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Travel sickness
Central nervous system
Travel sickness or motion sickness is the sensation of feeling sick, or actually being sick, as the result of movement. People can be affected by travel sickness while travelling by sea, road or air or even when on fairground or playground rides.

Under normal travel conditions, it is estimated that about a third of the population can be affected by travel sickness. If conditions become extreme, for example a very rough sea crossing, almost everyone can be affected, even experienced sailors. Men and women are affected equally, but it is particularly common in children especially when travelling on long journeys.
The inner part of each ear is the area of the body that detects movement and which is responsible for balance. Within the inner ears are three special fluid filled structures called semi-circular canals. The three semi-circular canals are at an angle to each other and are able to detect movement in all directions - backwards and forwards, side to side, up and down. They are also able to detect changes in speed - slowing down or speeding up. The semi-circular canals are able to do this because of the fluid they contain. As the body moves or changes speed, the fluid in the semi-circular canals also moves. Movement of the fluid is picked up by special sensors which convey messages to the brain, allowing us to keep our balance. For example, when a person trips he or she reacts quickly and avoids falling, thanks to the semi-circular canals conveying the message to the brain that balance has been lost.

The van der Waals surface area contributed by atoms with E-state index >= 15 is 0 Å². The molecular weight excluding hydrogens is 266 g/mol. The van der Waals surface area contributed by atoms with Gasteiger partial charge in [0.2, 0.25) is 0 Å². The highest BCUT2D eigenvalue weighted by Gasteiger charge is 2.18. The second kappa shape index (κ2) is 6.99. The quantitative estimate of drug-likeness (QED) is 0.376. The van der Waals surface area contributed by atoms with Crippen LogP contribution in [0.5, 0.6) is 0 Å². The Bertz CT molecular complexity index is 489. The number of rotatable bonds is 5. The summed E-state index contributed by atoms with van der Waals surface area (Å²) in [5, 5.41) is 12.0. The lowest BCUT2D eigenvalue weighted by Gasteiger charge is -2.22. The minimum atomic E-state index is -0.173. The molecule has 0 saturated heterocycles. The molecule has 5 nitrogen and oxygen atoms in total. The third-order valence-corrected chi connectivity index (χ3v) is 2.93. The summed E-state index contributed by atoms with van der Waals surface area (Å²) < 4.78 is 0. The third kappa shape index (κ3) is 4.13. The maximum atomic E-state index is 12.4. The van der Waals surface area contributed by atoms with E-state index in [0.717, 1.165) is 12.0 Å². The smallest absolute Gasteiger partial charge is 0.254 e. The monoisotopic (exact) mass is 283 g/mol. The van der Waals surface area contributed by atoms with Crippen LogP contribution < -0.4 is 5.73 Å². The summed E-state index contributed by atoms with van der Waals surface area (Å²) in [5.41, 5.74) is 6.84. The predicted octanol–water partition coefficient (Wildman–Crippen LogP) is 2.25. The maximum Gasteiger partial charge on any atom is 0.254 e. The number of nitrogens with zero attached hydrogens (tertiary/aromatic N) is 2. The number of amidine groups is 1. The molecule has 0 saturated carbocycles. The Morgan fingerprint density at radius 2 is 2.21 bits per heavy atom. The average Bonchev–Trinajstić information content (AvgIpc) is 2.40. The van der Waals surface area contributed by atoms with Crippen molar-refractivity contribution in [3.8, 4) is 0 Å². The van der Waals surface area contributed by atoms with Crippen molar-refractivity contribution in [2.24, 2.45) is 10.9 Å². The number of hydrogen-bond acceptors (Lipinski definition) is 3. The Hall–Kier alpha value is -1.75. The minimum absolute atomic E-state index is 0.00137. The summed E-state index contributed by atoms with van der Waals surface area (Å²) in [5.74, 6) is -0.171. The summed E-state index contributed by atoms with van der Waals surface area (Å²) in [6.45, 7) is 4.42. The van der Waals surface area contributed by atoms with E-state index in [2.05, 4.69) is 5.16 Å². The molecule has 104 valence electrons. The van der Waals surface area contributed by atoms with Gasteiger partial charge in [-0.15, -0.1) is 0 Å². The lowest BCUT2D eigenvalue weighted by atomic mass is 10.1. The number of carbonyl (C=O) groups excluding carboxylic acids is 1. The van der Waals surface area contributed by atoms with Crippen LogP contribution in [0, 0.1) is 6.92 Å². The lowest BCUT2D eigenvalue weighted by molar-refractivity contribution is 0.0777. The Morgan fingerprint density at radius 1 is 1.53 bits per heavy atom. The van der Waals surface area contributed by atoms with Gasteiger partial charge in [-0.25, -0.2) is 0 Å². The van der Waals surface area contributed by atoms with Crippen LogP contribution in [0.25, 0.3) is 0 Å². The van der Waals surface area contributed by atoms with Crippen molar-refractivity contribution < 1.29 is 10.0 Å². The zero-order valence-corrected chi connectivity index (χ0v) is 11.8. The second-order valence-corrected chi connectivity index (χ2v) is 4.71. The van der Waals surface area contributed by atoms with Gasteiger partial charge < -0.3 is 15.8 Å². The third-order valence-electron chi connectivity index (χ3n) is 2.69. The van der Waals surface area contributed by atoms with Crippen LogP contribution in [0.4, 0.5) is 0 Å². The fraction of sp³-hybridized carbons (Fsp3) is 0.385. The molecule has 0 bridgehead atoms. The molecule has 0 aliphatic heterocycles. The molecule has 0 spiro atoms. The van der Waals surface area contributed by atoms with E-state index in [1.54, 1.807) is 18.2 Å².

Travel sickness is caused by the brain receiving conflicting signals from the semi-circular canals, the gut and the eyes. For example, feeling giddy or dizzy after being spun around is due to the fluid in the semi-circular canals continuing to move even though we can see that we have stopped spinning. Children particularly get travel sick on long car journeys because they usually sit in the back seats looking out of the side windows while experiencing a forward motion. These conflicting messages confuse the brain and cause a feeling of wanting to be sick.
Symptoms of travel sickness include dizziness, feeling clammy, hot, sweaty, yawning uncontrollably, turning pale, producing a lot of saliva, nausea and eventually being sick or vomiting. The onset of symptoms may vary. With some, travel sickness will only develop when movement becomes particularly violent. With others, simply the thought of travel makes them feel apprehensive and nauseous because they have suffered from travel sickness before. For most sufferers, symptoms resolve shortly after the journey is over.
There are a number of medicines that can help ease or prevent travel sickness. In all cases, the medicines work best if taken or used before setting off on a journey and before the feeling of travel sickness begins.

There are two main types of medicine used to control travel sickness, antihistamines and anticholinergics. Antihistamines include cinnarizine, cyclizine, meclozine and promethazine. Anticholinergics include hyoscine. Although these are two different types of medicine, they work in a similar way by reducing the messages from the ear and the gut to the brain. Some of the products work longer than others. Some products are suitable for young children others are not. Consequently, choice of medicine is dependent on the length of the journey and the age of the person affected. For adults and children over the age of 10 who are unable to swallow tablets, or who cannot keep anything down, hyoscine is available as a patch that can be applied to the skin and which will give protection for up to 72 hours.